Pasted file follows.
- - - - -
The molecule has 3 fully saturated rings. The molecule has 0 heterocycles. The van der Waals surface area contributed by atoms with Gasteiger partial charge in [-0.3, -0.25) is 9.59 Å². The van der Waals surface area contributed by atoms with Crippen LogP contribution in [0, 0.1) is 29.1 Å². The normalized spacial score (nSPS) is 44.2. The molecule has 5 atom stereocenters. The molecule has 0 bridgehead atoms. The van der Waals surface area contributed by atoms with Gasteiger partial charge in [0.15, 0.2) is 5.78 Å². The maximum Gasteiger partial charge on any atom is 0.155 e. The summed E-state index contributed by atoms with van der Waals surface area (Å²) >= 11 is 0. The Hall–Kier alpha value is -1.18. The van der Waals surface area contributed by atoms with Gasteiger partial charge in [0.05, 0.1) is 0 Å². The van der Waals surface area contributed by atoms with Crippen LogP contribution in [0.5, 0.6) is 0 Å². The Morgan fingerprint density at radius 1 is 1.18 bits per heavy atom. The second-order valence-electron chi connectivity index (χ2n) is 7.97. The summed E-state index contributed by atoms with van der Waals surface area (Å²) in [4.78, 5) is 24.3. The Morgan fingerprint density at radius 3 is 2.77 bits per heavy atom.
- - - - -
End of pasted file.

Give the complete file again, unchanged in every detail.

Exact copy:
The molecule has 3 fully saturated rings. The molecule has 0 heterocycles. The van der Waals surface area contributed by atoms with Gasteiger partial charge in [-0.3, -0.25) is 9.59 Å². The van der Waals surface area contributed by atoms with Crippen LogP contribution in [0, 0.1) is 29.1 Å². The normalized spacial score (nSPS) is 44.2. The molecule has 5 atom stereocenters. The molecule has 0 bridgehead atoms. The van der Waals surface area contributed by atoms with Gasteiger partial charge in [0.15, 0.2) is 5.78 Å². The maximum Gasteiger partial charge on any atom is 0.155 e. The summed E-state index contributed by atoms with van der Waals surface area (Å²) >= 11 is 0. The Hall–Kier alpha value is -1.18. The van der Waals surface area contributed by atoms with Gasteiger partial charge in [0.05, 0.1) is 0 Å². The van der Waals surface area contributed by atoms with Crippen LogP contribution in [0.5, 0.6) is 0 Å². The Morgan fingerprint density at radius 1 is 1.18 bits per heavy atom. The second-order valence-electron chi connectivity index (χ2n) is 7.97. The summed E-state index contributed by atoms with van der Waals surface area (Å²) in [4.78, 5) is 24.3. The Morgan fingerprint density at radius 3 is 2.77 bits per heavy atom.